The gene encoding a human ortholog of rat NUDE1 is transcribed from the reverse strand of this gene, and its 3' end overlaps with that of the latter. The pericentric inversion of chromosome 16 [inv(16)(p13q22)] produces a chimeric transcript that encodes a protein consisting of the first 165 residues from the N-terminus of core-binding factor beta in a fusion with the C-terminal portion of the smooth muscle myosin heavy chain. This chromosomal rearrangement is associated with acute myeloid leukemia of the M4Eo subtype.

Allosteric inhibitors of mutant IDH1 or IDH2 induce terminal differentiation of the mutant leukemic blasts and provide durable clinical responses in approximately 40% of acute myeloid leukemia (AML) patients with the mutations. However, primary resistance and acquired resistance to the drugs are major clinical issues. To understand the molecular underpinnings of clinical resistance to IDH inhibitors (IDHi), Wang et al. performed multipronged genomic analyses (DNA sequencing, RNA sequencing, and cytosine methylation profiling) in longitudinally collected specimens from 60 IDH1- or IDH2-mutant AML patients treated with the inhibitors. The analysis reveals that leukemia stemness is a major driver of primary resistance to IDHi, whereas selection of mutations in RUNX1/CEBPA or RAS-RTK pathway genes is the main driver of acquired resistance to IDHi, along with BCOR, homologous IDH gene, and TET2. These data suggest that targeting stemness and certain high-risk co-occurring mutations may overcome resistance to IDHi in AML. 4)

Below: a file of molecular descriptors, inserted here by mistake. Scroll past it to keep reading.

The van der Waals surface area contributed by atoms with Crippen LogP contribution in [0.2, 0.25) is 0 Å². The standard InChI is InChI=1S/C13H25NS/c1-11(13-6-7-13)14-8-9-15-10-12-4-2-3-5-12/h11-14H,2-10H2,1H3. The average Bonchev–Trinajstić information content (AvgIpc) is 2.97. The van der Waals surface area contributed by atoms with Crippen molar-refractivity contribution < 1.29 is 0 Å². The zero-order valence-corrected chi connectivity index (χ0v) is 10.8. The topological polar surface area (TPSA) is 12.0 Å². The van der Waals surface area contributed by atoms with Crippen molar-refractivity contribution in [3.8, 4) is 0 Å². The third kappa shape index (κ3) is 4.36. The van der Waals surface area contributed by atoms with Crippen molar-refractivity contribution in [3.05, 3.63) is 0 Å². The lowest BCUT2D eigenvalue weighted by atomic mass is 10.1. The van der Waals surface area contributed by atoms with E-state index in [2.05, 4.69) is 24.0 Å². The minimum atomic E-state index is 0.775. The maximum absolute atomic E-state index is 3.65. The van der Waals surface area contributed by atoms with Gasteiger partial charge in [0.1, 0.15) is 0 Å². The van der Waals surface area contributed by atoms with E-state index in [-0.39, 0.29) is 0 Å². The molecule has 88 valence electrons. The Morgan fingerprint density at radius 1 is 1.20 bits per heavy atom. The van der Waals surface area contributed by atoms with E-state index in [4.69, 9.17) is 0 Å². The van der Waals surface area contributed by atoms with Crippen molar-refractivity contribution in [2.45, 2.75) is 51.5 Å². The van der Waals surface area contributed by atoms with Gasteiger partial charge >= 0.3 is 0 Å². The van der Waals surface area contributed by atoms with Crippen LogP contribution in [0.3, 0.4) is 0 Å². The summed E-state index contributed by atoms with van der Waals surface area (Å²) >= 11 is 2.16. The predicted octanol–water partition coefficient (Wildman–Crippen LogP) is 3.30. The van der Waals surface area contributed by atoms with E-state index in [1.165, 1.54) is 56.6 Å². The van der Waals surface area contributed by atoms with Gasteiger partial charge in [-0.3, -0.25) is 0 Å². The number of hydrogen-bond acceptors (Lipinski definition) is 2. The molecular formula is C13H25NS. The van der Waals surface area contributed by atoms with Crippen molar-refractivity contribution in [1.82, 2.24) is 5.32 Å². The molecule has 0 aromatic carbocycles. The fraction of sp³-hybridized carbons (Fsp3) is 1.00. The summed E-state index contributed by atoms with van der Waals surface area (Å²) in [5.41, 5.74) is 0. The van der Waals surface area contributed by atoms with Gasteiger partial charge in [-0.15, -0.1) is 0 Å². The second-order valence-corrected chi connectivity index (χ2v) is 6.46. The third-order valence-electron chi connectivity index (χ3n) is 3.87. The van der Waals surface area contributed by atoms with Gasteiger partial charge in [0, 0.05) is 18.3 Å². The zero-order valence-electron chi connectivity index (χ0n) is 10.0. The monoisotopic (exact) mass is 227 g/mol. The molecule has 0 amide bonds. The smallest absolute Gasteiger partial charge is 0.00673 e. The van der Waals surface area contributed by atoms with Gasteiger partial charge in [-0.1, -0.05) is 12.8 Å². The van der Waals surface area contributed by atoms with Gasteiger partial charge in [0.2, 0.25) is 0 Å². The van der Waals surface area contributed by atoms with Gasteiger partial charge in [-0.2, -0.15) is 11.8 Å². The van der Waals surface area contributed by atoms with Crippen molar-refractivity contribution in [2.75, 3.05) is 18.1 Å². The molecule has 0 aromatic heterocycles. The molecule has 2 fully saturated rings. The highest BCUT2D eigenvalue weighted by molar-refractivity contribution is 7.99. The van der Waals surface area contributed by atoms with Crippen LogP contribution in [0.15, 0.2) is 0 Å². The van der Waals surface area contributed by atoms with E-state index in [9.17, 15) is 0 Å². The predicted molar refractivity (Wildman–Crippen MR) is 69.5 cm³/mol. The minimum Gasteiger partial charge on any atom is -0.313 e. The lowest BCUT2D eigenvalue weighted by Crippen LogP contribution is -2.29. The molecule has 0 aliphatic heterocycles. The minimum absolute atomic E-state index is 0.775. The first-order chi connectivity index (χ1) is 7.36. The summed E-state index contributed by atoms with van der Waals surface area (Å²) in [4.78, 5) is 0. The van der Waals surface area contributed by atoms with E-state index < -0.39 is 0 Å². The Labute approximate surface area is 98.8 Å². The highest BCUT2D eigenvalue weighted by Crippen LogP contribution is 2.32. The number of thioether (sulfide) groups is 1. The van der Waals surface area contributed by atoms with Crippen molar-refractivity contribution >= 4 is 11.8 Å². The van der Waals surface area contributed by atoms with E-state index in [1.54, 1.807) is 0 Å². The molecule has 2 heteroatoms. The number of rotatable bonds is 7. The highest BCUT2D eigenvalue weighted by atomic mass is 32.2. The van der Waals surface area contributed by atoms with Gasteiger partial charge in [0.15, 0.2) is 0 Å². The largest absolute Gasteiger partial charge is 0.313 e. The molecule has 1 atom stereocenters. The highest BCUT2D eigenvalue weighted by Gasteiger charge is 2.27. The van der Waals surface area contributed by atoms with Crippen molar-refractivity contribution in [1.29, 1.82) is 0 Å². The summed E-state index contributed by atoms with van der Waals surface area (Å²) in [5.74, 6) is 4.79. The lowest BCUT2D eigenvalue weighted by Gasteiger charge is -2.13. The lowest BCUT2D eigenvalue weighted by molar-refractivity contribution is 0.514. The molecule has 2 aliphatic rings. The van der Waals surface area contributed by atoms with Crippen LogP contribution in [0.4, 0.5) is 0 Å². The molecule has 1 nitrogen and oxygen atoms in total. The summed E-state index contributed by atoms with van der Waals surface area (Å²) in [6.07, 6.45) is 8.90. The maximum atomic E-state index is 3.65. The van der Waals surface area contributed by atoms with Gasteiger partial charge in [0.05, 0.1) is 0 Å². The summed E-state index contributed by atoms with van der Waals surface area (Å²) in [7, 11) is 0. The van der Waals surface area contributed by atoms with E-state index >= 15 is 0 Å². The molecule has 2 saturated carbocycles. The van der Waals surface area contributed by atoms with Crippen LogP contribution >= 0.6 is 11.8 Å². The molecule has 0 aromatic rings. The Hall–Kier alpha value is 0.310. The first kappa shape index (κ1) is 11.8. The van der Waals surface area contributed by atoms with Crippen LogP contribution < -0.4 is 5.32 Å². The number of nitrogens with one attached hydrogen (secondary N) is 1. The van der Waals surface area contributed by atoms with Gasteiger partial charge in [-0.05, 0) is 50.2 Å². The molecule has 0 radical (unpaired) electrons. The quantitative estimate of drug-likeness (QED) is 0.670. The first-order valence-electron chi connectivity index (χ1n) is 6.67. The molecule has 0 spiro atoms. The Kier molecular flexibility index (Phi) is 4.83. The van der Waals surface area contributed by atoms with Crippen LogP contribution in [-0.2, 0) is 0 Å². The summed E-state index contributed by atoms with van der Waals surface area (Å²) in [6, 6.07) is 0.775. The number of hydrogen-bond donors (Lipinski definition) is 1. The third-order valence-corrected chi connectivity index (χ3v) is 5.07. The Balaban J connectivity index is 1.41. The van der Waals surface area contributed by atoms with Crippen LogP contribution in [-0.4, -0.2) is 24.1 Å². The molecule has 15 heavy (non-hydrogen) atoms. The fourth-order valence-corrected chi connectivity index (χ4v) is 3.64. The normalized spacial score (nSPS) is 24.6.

1)
Zhang L, Liu Y, Wang M, Wu Z, Li N, Zhang J, Yang C. EZH2-, CHD4-, and IDH-linked epigenetic perturbation and its association with survival in glioma patients. J Mol Cell Biol. 2017 Dec 20. doi: 10.1093/jmcb/mjx056. [Epub ahead of print] PubMed PMID: 29272522.
2)
Goethe E, Carter BZ, Rao G, Pemmaraju N. Glioblastoma and acute myeloid leukemia: malignancies with striking similarities. J Neurooncol. 2017 Dec 1. doi: 10.1007/s11060-017-2676-5. [Epub ahead of print] Review. PubMed PMID: 29196926.
3)
Perna F, Berman SH, Soni RK, Mansilla-Soto J, Eyquem J, Hamieh M, Hendrickson RC, Brennan CW, Sadelain M. Integrating Proteomics and Transcriptomics for Systematic Combinatorial Chimeric Antigen Receptor Therapy of AML. Cancer Cell. 2017 Oct 9;32(4):506-519.e5. doi: 10.1016/j.ccell.2017.09.004. PubMed PMID: 29017060.
4)
Wang F, Morita K, DiNardo CD, Furudate K, Tanaka T, Yan Y, Patel KP, MacBeth KJ, Wu B, Liu G, Frattini M, Matthews JA, Little LD, Gumbs C, Song X, Zhang J, Thompson EJ, Kadia TM, Garcia-Manero G, Jabbour E, Ravandi F, Bhalla KN, Konopleva M, Kantarjian HM, Andrew Futreal P, Takahashi K. Leukemia stemness and co-occurring mutations drive resistance to IDH inhibitors in acute myeloid leukemia. Nat Commun. 2021 May 10;12(1):2607. doi: 10.1038/s41467-021-22874-x. PMID: 33972549.
  • acute_myeloid_leukemia.txt
  • Last modified: 2021/05/11 22:34